The Gemora presents the tax exemptions accorded to Torah scholars. The Rishonim discuss the parameters of these tax exemptions.
Who is Exempt?
The Rosh says that only one who for whom toraso umnaso – his Torah learning is his profession, is exempt. The Rosh explains that even if one learns much Torah and is proficient in Torah, if he spends most of his time working, and less of his time learning, he is not exempt. However, even if one works, if he works only as much as is necessary to support himself and his family, and constantly returns to his Torah study when he is not working, he is exempt.

The Rosh further clarifies (Responsa 15:8) that this exemption applies equally to a Torah scholar who is wealthy, since the exemption is a function of the Torah study, not poverty.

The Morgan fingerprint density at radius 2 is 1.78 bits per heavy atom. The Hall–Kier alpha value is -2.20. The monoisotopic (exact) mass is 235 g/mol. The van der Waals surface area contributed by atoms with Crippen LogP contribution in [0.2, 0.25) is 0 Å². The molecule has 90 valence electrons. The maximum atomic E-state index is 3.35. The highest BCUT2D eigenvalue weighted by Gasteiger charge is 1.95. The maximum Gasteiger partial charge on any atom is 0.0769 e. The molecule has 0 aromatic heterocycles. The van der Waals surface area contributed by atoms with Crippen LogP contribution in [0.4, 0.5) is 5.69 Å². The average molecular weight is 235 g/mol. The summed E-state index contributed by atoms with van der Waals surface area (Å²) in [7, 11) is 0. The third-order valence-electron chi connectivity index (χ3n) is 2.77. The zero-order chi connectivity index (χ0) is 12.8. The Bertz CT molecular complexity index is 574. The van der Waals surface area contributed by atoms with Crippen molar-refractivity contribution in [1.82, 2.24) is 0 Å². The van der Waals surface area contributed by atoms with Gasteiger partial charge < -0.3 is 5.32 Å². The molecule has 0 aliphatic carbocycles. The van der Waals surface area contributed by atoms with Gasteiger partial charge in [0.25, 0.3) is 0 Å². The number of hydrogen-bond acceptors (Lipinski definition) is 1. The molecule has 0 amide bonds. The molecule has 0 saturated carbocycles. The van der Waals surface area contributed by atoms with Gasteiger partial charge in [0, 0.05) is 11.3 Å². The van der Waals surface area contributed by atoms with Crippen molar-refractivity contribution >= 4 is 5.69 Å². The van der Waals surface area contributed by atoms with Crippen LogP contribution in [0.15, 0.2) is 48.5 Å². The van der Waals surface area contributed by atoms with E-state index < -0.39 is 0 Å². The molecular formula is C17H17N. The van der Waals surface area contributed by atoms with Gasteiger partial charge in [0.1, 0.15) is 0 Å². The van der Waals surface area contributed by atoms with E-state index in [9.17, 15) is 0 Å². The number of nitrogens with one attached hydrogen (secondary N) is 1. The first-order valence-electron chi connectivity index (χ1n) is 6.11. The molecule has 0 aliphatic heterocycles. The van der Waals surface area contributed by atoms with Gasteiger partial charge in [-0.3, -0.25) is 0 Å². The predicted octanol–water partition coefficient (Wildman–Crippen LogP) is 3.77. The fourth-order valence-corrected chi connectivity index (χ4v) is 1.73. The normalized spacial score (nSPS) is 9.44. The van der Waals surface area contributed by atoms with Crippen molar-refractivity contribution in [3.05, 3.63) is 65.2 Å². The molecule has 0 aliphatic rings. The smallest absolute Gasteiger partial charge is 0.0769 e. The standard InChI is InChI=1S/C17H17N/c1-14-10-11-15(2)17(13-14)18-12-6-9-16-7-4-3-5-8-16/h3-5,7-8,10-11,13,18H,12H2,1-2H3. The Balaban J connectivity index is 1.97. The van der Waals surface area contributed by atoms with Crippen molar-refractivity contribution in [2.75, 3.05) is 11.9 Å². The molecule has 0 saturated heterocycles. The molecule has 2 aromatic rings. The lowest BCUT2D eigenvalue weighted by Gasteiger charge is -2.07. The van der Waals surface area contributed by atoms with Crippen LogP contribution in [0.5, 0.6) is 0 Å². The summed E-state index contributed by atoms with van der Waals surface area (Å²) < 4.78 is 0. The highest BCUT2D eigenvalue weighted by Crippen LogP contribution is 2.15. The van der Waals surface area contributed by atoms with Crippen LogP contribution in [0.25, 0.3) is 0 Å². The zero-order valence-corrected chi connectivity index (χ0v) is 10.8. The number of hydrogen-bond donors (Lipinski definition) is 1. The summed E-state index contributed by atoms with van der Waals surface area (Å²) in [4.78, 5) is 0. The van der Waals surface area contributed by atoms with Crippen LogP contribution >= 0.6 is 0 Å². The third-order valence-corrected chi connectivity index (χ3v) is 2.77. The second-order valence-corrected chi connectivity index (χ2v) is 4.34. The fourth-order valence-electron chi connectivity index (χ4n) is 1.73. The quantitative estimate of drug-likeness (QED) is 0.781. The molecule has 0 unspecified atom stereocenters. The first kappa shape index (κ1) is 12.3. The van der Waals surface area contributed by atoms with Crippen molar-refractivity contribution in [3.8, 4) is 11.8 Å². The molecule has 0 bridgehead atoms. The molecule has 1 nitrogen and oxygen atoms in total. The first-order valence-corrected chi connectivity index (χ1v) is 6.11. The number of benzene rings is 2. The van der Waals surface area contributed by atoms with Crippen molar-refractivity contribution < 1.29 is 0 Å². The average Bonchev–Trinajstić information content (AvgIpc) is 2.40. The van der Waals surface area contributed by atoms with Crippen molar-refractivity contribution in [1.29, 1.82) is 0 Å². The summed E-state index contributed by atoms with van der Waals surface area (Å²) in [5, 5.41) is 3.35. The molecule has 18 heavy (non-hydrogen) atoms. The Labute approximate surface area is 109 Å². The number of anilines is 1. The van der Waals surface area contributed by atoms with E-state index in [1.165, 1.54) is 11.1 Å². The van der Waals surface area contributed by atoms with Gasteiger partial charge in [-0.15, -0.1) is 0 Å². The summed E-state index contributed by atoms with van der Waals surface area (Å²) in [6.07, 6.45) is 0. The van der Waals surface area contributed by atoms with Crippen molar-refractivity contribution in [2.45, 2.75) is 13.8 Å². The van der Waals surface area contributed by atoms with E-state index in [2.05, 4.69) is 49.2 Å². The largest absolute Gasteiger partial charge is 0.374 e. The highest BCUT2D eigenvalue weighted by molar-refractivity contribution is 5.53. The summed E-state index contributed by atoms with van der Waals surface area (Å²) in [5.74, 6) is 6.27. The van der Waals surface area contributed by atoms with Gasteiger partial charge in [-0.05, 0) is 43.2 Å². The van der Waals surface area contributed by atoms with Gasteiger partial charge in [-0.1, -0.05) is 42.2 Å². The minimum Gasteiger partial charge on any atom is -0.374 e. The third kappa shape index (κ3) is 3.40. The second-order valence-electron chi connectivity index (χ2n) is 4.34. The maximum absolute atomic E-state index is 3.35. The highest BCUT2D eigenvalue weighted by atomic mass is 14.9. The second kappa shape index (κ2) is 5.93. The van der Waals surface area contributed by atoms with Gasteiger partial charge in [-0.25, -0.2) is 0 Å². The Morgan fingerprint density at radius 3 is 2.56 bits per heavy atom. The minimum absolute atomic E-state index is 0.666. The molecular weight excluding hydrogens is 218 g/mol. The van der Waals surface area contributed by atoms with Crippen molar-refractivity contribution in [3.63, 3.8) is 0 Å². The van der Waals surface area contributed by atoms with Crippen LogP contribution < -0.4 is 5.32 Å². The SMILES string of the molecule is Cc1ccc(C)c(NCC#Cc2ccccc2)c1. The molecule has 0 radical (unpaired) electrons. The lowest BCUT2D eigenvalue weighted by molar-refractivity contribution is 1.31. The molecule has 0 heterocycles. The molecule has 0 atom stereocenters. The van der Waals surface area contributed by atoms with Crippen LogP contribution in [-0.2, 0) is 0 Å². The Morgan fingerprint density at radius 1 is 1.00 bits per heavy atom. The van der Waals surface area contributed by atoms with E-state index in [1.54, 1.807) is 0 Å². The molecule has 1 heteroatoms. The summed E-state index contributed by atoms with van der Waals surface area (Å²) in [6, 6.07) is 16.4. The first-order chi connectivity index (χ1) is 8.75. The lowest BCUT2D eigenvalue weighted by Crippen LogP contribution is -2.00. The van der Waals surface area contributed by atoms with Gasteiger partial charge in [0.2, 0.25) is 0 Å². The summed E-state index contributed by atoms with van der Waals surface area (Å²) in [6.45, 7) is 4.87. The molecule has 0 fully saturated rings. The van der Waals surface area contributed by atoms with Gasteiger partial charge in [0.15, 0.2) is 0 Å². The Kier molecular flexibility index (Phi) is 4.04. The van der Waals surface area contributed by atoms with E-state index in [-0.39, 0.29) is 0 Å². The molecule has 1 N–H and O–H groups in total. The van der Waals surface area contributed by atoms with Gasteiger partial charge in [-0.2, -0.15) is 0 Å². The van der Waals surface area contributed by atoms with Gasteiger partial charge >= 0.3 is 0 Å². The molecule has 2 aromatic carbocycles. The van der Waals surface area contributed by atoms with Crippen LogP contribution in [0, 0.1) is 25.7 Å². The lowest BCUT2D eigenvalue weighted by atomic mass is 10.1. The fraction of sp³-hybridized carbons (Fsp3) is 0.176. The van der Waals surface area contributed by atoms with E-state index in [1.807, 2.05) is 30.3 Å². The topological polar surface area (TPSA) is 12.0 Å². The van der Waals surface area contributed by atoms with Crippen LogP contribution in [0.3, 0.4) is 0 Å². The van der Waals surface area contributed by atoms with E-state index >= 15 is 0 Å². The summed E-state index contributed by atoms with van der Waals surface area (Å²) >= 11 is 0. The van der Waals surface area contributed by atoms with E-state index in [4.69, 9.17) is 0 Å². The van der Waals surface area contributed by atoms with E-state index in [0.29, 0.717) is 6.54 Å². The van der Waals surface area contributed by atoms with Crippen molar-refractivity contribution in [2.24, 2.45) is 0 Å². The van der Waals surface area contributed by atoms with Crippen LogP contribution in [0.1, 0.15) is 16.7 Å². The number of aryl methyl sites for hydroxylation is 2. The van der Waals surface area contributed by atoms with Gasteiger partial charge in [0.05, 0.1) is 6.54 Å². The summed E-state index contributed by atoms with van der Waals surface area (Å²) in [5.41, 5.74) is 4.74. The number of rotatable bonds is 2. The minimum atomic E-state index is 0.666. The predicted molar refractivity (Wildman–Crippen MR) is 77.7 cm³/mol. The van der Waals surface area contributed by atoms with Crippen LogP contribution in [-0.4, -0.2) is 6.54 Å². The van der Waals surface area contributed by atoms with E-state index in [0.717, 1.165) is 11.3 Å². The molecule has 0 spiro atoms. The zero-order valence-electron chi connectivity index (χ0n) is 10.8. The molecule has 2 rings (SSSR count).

Finally, the Rosh states that if one who studies Torah is not diligent in his performance of mitzvos, he is not considered a Torah scholar who is exempt from tax.

The Rama (YD 243:2) quotes the Terumas Hadeshen (342), who further requires that the Torah scholar be well versed in all the standard Torah sources.

The Shach (HM 163:14) quotes Sefer Chasidim that limits the exemption to one who studies at all times, to the exclusion of any work, but says we do not rule like this.
From what are they Exempt?
The Ramban and Ran state that Torah scholars are only exempt from communal taxes, since they can claim that only the other members of the community are responsible for the existence of these taxes and their payment (as Rebbe stated regarding the tax levied on Teveria). However, if the tax is imposed on each person individually, even Torah scholars must pay.